Census: Americans make fewer trips to the doctor's office
October 02, 2012
by Brendon Nafziger
, DOTmed News Associate Editor
Americans visit the doctor about one fewer time, on average, every year, when compared with nearly a decade ago, according to a new report on the country's health care utilization trends from the U.S. Census Bureau.
The report, Health Status, Health Insurance, and Medical Services Utilization: 2010, was released Monday.
Using data from a longitudinal survey of the U.S. civilian population, the Survey of Income and Program Participation, the bureau said working-age U.S. adults made an average of 3.9 visits to doctors, nurses or other health care providers in 2010, down from 4.8 in 2001.
The drop in services use occurred even among those with bad health. Adults who reported having "poor" or "fair" health had an average of 11.6 visits per year, down from 12.9 in 2001.
Most Americans were, however, rather healthy. About 65.6 percent of Americans said they had excellent or very good health, and a further 24.1 percent said their health was just good. (Only 10 percent reported being in poor or fair condition.) Health status, unsurprisingly, declined sharply with age; and blacks reported worse health, on average, than whites and Hispanics.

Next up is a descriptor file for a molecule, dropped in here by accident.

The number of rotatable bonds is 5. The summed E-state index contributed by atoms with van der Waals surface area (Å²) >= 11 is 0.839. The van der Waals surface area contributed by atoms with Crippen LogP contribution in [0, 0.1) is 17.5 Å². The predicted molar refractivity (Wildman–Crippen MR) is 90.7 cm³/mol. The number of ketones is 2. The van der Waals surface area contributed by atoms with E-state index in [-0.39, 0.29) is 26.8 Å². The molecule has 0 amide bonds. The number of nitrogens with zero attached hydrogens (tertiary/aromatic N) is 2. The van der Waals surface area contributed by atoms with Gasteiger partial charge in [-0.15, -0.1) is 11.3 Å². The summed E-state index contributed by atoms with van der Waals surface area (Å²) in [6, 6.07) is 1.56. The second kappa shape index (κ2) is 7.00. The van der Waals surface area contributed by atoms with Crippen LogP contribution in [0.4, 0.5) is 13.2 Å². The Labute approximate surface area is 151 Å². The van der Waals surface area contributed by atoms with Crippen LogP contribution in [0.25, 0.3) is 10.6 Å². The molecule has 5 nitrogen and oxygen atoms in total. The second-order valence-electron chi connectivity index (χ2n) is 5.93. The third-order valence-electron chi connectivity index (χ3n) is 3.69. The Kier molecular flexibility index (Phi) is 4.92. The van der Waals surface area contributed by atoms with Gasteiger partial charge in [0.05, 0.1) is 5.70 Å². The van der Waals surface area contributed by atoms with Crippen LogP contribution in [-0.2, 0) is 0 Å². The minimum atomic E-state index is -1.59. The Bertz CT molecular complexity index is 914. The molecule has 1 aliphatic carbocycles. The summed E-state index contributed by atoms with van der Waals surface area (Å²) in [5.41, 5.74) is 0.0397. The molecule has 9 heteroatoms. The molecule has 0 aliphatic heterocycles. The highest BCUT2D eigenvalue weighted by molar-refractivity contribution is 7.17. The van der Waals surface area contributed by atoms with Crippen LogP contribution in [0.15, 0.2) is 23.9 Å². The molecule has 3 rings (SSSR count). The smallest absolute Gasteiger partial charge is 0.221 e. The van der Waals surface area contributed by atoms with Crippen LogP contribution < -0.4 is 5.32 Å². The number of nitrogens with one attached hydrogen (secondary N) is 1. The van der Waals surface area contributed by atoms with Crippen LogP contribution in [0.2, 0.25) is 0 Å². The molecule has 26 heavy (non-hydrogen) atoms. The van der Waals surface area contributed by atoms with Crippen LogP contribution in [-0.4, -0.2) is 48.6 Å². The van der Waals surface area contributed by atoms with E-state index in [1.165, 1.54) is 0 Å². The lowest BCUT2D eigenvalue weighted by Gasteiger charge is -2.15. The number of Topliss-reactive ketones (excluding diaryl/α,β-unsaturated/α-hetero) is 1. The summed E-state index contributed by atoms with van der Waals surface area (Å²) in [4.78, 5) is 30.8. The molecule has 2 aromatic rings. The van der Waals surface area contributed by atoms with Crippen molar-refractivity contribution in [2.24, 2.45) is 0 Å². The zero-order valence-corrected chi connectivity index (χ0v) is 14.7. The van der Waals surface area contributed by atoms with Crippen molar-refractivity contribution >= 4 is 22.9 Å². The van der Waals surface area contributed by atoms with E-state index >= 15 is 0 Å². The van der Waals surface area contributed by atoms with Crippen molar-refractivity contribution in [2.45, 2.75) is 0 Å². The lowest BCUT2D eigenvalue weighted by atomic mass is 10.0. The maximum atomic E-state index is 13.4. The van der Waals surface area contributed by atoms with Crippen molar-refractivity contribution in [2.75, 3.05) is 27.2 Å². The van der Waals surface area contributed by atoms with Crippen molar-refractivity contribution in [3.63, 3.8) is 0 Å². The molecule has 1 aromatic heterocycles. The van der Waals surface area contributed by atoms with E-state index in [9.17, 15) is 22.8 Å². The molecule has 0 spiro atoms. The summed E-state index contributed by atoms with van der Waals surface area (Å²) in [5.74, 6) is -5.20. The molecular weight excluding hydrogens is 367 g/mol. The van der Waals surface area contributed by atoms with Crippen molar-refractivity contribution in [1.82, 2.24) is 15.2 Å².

Spending the night in the hospital was rare. Nine out of 10 Americans, it seems, never spent a night in the hospital in 2010, according to the Census. In fact, about a quarter of the population said they had no medical provider visits at all in 2010.
Only 28.4 percent of the respondents said they visited the dentist twice a year - and remember, people are generally recommended to get a cleaning every six months. More than 40 percent of the respondents never went to the dentist at all in 2010, according to the Census. The poor were less likely to see a dentist: 57.4 percent of those in poverty never saw a dentist, compared with 26.1 percent of those in the highest income group, which was 400 percent of the federal poverty threshold.